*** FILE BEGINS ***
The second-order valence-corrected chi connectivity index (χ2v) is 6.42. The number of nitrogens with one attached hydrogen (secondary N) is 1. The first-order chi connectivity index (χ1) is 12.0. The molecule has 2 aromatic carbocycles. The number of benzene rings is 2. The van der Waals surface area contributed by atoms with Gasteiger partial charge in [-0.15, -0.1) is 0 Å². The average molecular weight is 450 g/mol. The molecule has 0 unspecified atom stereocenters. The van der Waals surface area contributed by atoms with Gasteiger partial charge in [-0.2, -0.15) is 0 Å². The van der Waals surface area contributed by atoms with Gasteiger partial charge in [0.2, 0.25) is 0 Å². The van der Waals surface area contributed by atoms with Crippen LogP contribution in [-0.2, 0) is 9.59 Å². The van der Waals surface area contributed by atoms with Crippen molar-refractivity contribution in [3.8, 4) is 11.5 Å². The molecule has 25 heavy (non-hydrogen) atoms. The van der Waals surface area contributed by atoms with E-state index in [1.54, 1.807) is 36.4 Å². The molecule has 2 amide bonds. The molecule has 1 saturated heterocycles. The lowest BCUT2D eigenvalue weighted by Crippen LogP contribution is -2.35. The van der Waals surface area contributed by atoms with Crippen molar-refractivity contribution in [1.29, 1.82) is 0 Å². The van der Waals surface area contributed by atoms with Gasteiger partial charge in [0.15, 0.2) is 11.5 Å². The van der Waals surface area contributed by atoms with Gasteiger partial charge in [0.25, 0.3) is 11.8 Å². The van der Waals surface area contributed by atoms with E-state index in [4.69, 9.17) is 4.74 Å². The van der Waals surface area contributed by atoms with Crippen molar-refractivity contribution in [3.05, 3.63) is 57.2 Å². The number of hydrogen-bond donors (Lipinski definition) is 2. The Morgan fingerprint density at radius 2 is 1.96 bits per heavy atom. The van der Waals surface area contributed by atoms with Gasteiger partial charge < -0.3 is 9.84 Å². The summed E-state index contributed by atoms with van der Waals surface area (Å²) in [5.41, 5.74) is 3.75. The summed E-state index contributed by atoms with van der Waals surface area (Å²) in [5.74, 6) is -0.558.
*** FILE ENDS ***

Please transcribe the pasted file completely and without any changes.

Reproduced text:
The second-order valence-corrected chi connectivity index (χ2v) is 6.42. The number of nitrogens with one attached hydrogen (secondary N) is 1. The first-order chi connectivity index (χ1) is 12.0. The molecule has 2 aromatic carbocycles. The number of benzene rings is 2. The van der Waals surface area contributed by atoms with Gasteiger partial charge in [-0.15, -0.1) is 0 Å². The average molecular weight is 450 g/mol. The molecule has 0 unspecified atom stereocenters. The van der Waals surface area contributed by atoms with Gasteiger partial charge in [-0.2, -0.15) is 0 Å². The van der Waals surface area contributed by atoms with Gasteiger partial charge in [0.2, 0.25) is 0 Å². The van der Waals surface area contributed by atoms with Crippen LogP contribution in [-0.2, 0) is 9.59 Å². The van der Waals surface area contributed by atoms with Crippen molar-refractivity contribution in [3.8, 4) is 11.5 Å². The molecule has 25 heavy (non-hydrogen) atoms. The van der Waals surface area contributed by atoms with E-state index in [1.54, 1.807) is 36.4 Å². The molecule has 2 amide bonds. The molecule has 1 saturated heterocycles. The lowest BCUT2D eigenvalue weighted by Crippen LogP contribution is -2.35. The van der Waals surface area contributed by atoms with Crippen molar-refractivity contribution in [1.29, 1.82) is 0 Å². The van der Waals surface area contributed by atoms with Gasteiger partial charge in [0.15, 0.2) is 11.5 Å². The van der Waals surface area contributed by atoms with Gasteiger partial charge in [0.25, 0.3) is 11.8 Å². The van der Waals surface area contributed by atoms with E-state index in [4.69, 9.17) is 4.74 Å². The van der Waals surface area contributed by atoms with Crippen molar-refractivity contribution in [3.05, 3.63) is 57.2 Å². The number of hydrogen-bond donors (Lipinski definition) is 2. The Morgan fingerprint density at radius 2 is 1.96 bits per heavy atom. The van der Waals surface area contributed by atoms with Gasteiger partial charge < -0.3 is 9.84 Å². The summed E-state index contributed by atoms with van der Waals surface area (Å²) in [5.41, 5.74) is 3.75. The summed E-state index contributed by atoms with van der Waals surface area (Å²) in [5.74, 6) is -0.558.